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BRIEF STATEMENT OF THE INVESTIGATIONS OF THE
IMMIGRATION COMMISSION, WITH CONCLUSIONS
AND RECOMMENDATIONS AND VIEWS

OF THE MINORITY.

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BRIEF STATEMENT OF THE INVESTIGATIONS OF THE IMMIGRATION

COMMISSION, WITH CONCLUSIONS AND RECOMMENDATIONS AND VIEWS OF THE MINORITY.

BRIEF STATEMENT OF THE INVESTIGATIONS.

The Immigration Commission was created by section 39 of the immigration act of February 20, 1907, which provides as follows:

That a commission is hereby created, consisting of three Senators, to be appointed by the President of the Senate, and three members of the House of Representatives, to be appointed by the Speaker of the House of Representatives, and three persons to be appointed by the President of the United States. ! Said commission shall make full inquiry, examination, and investigation, by ·

subcommittee or otherwise, into the subject of immigration. For the purpose of said inquiry, examination, and investigation said commission is authorized to send for persons and papers, make all necessary travel, either in the United States or any foreign country, and, through the chairman of the commission, or any member thereof, to administer oaths and to examine witnesses and papers respecting all matters pertaining to the subject, and to employ necessary clerical and other assistance. Said commission shall report to Congress the conclusions reached by it, and make such recommendations as in its judgment may seem proper. Such sums of money as may be necessary for the said inquiry, examination, and investigation are hereby appropriated and authorized to be paid out of the “immigrant fund” on the certificate of the chairman of said commission, including all expenses of the commissioners, and a reasonable compensation, to be fixed by the President of the United States, for those mem. bers of the commission who are not members of Congress;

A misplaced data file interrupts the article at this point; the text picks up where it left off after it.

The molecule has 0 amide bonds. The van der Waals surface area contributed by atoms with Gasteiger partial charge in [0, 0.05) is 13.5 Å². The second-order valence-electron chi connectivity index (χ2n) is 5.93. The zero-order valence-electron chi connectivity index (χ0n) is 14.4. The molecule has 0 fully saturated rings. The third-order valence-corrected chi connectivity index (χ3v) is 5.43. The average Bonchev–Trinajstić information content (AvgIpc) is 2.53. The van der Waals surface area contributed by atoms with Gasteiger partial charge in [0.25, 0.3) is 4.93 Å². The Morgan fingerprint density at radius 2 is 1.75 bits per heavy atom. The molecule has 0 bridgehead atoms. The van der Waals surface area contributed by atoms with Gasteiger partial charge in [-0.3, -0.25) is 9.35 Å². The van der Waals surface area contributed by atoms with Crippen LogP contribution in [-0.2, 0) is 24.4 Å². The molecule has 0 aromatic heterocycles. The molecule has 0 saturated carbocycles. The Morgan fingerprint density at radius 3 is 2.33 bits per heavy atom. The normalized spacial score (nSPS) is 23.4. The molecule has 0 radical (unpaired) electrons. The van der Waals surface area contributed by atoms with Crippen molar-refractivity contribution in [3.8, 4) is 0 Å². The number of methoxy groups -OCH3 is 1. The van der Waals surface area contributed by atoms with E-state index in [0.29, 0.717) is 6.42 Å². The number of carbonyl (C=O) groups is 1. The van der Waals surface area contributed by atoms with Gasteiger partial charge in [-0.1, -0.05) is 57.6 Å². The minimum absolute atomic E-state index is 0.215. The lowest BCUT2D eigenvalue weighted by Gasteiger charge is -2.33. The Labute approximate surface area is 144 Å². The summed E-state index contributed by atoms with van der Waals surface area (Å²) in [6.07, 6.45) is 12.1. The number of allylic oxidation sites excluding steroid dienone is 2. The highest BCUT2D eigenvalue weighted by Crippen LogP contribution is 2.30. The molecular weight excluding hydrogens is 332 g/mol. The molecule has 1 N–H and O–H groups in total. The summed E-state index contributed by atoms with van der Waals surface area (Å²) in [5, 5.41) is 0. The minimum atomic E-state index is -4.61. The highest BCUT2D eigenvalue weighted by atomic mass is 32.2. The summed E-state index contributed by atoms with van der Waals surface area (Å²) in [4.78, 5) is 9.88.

THE IMMIGRATION LEGISLATION OF 1907.

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When the bill' which was finally enacted as the immigration law of February 20, 1907,' was reported from the Senate Committee on Immigration March 29, 1906, it proposed several important amendments to the existing law. However, no change in the immigration policy of the Government was suggested. The “head tax" on immigrants was increased from $2 to $5; imbeciles, feeble-minded persons, unaccompanied children under 17 years of age, and persons who are found to be and are certified by the examining surgeon as being mentally or physically defective, such mental or physical defect being of a nature which may affect the ability of such aliens to earn a living," were added to the excluded classes; the provision of existing law excluding prostitutes was amended to also exclude“ women or girls coming into the United States for the purpose of prostitution or for any other immoral purpose;” steamship companies were required to furnish lists of outgoing alien passengers; and the creation of a division of distribution in the Bureau of Immigration was authorized.

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a Senate bill 4403, Fifty-n'inth Congress, first session,

See Volume II, pp. 731-744. 72289 - VOL 1-11-2

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